One of my favorite commenters (although we often disagree) is Statsguy. Tyler Cowen has just called his guest post over at Baseline Scenario a “must-read post.” Here’s Statsguy:
My primary contention below is that many of these measures used in the composite Heritage Index have nothing to do with less government, and a lot more to do with good government. It is these measures of good government that correlate to economic growth and drive the overall correlation between the “Freedom Index” and positive outcomes. Secondarily, I will argue that many of the other items in the index (like investment freedom) are not causes of growth, but rather outcomes of growth.
I also like the post. Although I left a comment, I thought it might be useful to repeat the comment here, where more people will see it:
Nice post Statsguy, I mostly agree. It is widely known that richer countries tend to have much bigger governments than poorer countries. Among really poor countries few people pay income taxes, and it’s hard to collect a lot of revenue. Of course there are exceptions–Brazil has a pretty big government. It’s also true, FWIW, that among rich countries the very richest (Singapore, HK, USA, Australia, Canada, Switzerland, etc) tend to have somewhat smaller governments than the next tier. Norway is an exception.) My hunch is that the same civic-mindedness that helps countries set up what you call “good government” also tends to lead countries to set up big welfare states (think Denmark.) I believe that in time the Singapore approach to social insurance will be shown to be better. But despite my right-wing reputation, I regard Denmark and Sweden as highly successful countries.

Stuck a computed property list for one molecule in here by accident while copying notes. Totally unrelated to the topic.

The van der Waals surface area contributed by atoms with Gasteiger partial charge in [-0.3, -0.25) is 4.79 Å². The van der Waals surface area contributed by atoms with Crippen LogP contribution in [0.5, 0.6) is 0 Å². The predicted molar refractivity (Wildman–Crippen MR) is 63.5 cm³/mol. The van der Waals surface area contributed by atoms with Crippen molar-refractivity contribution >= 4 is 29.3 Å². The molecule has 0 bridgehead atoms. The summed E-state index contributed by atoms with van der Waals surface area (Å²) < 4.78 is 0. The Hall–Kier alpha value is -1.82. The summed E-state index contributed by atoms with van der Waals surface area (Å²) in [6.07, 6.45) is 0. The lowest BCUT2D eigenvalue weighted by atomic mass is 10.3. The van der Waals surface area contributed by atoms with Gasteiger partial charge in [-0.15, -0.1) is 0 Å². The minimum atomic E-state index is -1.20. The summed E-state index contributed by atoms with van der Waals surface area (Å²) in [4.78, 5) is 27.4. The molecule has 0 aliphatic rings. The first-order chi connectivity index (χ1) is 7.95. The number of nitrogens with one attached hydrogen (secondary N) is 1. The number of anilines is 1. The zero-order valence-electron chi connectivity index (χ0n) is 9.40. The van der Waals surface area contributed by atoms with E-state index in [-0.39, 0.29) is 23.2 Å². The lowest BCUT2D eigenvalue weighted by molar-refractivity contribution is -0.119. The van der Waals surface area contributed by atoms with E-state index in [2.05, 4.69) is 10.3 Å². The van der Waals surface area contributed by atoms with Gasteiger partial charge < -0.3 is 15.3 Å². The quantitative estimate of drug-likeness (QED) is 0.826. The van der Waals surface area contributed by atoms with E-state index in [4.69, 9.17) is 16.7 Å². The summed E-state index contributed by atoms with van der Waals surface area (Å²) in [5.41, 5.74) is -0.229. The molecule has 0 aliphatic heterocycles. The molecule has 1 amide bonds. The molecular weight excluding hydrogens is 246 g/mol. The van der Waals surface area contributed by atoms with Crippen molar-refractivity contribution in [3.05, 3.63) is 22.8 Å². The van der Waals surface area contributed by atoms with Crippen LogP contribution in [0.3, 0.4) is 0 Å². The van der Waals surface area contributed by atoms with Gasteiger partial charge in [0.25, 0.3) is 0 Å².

Using the carpentry metaphor, the Heritage Foundation is taking 9 measurements (or 10 depending on the year) to make a single cut. That is, they are using the 10 variables above to produce a single estimate of the economic freedom in every country. A relatively simple investigation shows that both the Fiscal Freedom and Government Spending variables are very poor indicators of economic freedoms and using them will actually produce less accurate estimates of economic freedom. Imagine a very earnest carpenter who takes 10 measurements in order to make precisely the right cut. However, for two of the measurements he was distracted and instead of writing down 12.3 and 12.2 inches, he writes down 21.3 and 21.2 inches. Averaging the 10 measurements will provide a much worse cut than averaging the 9 measurements that were appropriately recorded. I am not arguing that Government Spending and Fiscal Freedom were mis-measured, only that using these will produce a less accurate measure of economic freedom. Technical details of the statistical procedures, theoretical models and investigation that lead to this finding are [here].
I agree that the best way to measure economic freedom is with the 8 non-size of government categories, and when I did this a few years ago I also found Denmark to be the most free market economy. I prefer the term ‘laissez-faire’ for the small government model measured by Heritage (using all 10 categories) and ‘neoliberal’ for the model of free markets plus social insurance (such as Denmark.)
BTW, In my various recent posts on neoliberalism I took the shortcut of occasionally using the Heritage numbers for all 10 categories, knowing full well that the 8 category subset would have been better. But I’ve worked with these numbers enough to know that none of my generalizations in those posts would have changed much with the more appropriate figures (which I didn’t have at my fingertips.)